From working for small-scale boulangeries in the UK, to managing and directing the openings of several high-end ‘bread boutiques’ across Asia for his company, Paul, Franck Heuzé has become a name to watch out for in the world of boulangerie. Here, we discuss global cities, inspirations, and the international significance of bread with the renowned boulanger.
Though also working as a Freelance Consultant for a range of different companies internationally, both big and small, Franck Heuzé is the Director of Production at Paul Boulangerie in Singapore, where, with style and flair, he has been responsible for many innovations and tasty new creations.
As a small child growing up in France, one of Franck Heuzé’s first memories is being asked by his mother to run to the local ‘boulangerie’ to buy fresh bread for the family. However, as he nostalgically reminisces, the intoxicating smell of freshly baked bread often proved too difficult to resist, and there was many a time when he had, by the time he returned home, eaten half the loaf.
Over 30 years on, and several international jobs later, his enduring love for fresh baked and non-artificial bread has accompanied him through his entire career, driving him to create only the best bread from the best products available. Currently, he has brought his passion and expertise to Paul, a global chain of boulangeries, with shops dotted across the entire world.
At The Culture Trip, we cover all sorts of diverse topics, from art to food to travel, for every destination imaginable in the world. As you have traveled so much for the sake of your work, which one city would you recommend for our readers, and why?
It’s typical that the first question is the one that’d leave me absolutely stumped. Every place has its own unique flavor, you see, its own special characteristic, and it is always so difficult to tease apart the different factors to make one choice – there are just too many! However, if I were to pick three memorable cities, I would say Taipei for its fantastic atmosphere and friendly people, Seoul for its incredible food and London for its vibrancy and irresistible charm. However, I’ll never admit this to my wife, as I’d be mercilessly teased if I openly admit I prefer London to Paris.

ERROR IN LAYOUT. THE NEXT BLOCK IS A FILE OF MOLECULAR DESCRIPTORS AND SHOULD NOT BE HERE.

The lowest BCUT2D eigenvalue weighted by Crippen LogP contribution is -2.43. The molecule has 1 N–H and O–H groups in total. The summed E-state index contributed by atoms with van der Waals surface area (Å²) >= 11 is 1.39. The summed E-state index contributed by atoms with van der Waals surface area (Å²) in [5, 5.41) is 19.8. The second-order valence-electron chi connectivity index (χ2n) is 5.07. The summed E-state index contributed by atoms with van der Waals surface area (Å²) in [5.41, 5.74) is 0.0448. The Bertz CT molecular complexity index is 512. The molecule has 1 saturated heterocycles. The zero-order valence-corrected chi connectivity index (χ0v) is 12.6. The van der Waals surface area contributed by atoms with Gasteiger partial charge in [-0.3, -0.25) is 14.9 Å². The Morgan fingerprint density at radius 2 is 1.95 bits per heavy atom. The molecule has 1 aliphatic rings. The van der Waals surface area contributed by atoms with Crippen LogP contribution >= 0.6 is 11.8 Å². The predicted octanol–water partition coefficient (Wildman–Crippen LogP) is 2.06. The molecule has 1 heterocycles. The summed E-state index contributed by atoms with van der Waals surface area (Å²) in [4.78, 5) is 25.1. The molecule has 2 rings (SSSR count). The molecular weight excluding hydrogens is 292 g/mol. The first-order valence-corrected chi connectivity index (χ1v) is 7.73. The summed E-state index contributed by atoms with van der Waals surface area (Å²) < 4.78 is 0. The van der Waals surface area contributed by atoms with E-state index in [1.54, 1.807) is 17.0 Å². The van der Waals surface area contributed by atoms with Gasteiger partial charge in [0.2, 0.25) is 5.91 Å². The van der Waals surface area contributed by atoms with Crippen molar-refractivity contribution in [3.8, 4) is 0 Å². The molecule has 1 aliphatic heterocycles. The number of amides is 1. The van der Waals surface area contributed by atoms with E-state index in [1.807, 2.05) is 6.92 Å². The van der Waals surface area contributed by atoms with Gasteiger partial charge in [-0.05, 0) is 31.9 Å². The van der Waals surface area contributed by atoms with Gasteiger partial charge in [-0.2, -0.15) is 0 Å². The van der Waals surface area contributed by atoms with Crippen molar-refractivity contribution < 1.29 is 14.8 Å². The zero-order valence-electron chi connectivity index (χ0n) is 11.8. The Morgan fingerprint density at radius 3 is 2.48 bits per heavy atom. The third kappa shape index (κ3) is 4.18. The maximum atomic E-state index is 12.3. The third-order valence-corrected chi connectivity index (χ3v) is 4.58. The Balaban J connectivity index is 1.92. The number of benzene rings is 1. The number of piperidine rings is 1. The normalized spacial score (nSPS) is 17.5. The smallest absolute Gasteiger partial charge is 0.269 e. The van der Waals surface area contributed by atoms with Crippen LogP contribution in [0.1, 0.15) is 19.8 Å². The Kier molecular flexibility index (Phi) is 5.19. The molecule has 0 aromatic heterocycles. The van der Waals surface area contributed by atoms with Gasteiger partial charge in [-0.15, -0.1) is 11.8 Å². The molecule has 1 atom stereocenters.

Although you’re a French national, you currently live and work in Singapore, and you’ve also worked in France, the UK, and Thailand. How do you feel living and working in a place that is so different to what you’re used to?
To be quite honest, I absolutely love the thrill and challenge of moving to different countries, so I’ve never actually viewed the different sights and sounds of a new place in a negative light. Perhaps foolishly, or naively, I see every new experience, be it good or bad, as a new piece of knowledge to pick up and absorb, and so I’m perversely optimistic when faced with a difficult situation, in which I’m in a foreign country with an unknown script, an unknown city, and amongst unknown people! I hate to sound clichéd, but I think that adventure is the spice of life. Besides, I’d like to believe that living in countries with different cultures from what I’m used to has made me into a more tolerant individual, but perhaps that is wishful thinking on my part.
How has this shaped your attitude towards your art, and how has it influenced your imagination?
Well, living in Asia, and experiencing all the visual delights it has to offer, has certainly influenced my designs and creations significantly. I absolutely love the attention to detail and the ornateness of some of the imperial Chinese designs, and I’ve tried to integrate this into many of my bread pieces. When I go traveling to different parts of Asia, I always bring a proper camera with me – you never know when you’re going to stumble across something magical and unexpected, such as a majestic ruin, or an eclectic flea-market. Also, one of my favorite parts of the Chinese culture is its beautiful script, and I’ve whiled away many an hour studying calligraphic designs, and equally, trying to use my expertise to transfer such calligraphy (which in itself is an art form) onto the bread.